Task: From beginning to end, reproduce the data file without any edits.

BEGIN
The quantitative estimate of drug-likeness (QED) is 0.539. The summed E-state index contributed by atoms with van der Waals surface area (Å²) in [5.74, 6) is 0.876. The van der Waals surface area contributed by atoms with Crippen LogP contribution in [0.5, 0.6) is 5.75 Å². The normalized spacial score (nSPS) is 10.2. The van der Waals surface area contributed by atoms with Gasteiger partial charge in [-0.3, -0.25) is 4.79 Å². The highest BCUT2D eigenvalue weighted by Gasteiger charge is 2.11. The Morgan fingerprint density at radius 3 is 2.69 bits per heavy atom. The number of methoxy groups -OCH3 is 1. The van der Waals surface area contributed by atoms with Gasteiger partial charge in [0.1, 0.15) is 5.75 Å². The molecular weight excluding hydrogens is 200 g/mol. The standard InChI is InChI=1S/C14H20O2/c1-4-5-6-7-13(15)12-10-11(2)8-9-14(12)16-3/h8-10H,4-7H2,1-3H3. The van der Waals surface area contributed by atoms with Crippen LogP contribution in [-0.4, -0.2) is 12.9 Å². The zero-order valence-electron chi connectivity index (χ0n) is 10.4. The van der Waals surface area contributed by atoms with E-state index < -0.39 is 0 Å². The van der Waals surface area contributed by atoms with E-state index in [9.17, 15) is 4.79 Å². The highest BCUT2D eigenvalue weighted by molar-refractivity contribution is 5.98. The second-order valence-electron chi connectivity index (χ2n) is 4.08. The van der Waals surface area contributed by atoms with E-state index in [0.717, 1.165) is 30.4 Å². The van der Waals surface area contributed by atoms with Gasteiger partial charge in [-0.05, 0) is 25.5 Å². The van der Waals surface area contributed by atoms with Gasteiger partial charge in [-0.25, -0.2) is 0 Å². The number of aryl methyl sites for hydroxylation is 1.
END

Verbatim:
The quantitative estimate of drug-likeness (QED) is 0.539. The summed E-state index contributed by atoms with van der Waals surface area (Å²) in [5.74, 6) is 0.876. The van der Waals surface area contributed by atoms with Crippen LogP contribution in [0.5, 0.6) is 5.75 Å². The normalized spacial score (nSPS) is 10.2. The van der Waals surface area contributed by atoms with Gasteiger partial charge in [-0.3, -0.25) is 4.79 Å². The highest BCUT2D eigenvalue weighted by Gasteiger charge is 2.11. The Morgan fingerprint density at radius 3 is 2.69 bits per heavy atom. The number of methoxy groups -OCH3 is 1. The van der Waals surface area contributed by atoms with Gasteiger partial charge in [0.1, 0.15) is 5.75 Å². The molecular weight excluding hydrogens is 200 g/mol. The standard InChI is InChI=1S/C14H20O2/c1-4-5-6-7-13(15)12-10-11(2)8-9-14(12)16-3/h8-10H,4-7H2,1-3H3. The van der Waals surface area contributed by atoms with Crippen LogP contribution in [-0.4, -0.2) is 12.9 Å². The zero-order valence-electron chi connectivity index (χ0n) is 10.4. The van der Waals surface area contributed by atoms with E-state index < -0.39 is 0 Å². The van der Waals surface area contributed by atoms with E-state index in [9.17, 15) is 4.79 Å². The highest BCUT2D eigenvalue weighted by molar-refractivity contribution is 5.98. The second-order valence-electron chi connectivity index (χ2n) is 4.08. The van der Waals surface area contributed by atoms with E-state index in [0.717, 1.165) is 30.4 Å². The van der Waals surface area contributed by atoms with Gasteiger partial charge in [-0.05, 0) is 25.5 Å². The van der Waals surface area contributed by atoms with Gasteiger partial charge in [-0.25, -0.2) is 0 Å². The number of aryl methyl sites for hydroxylation is 1.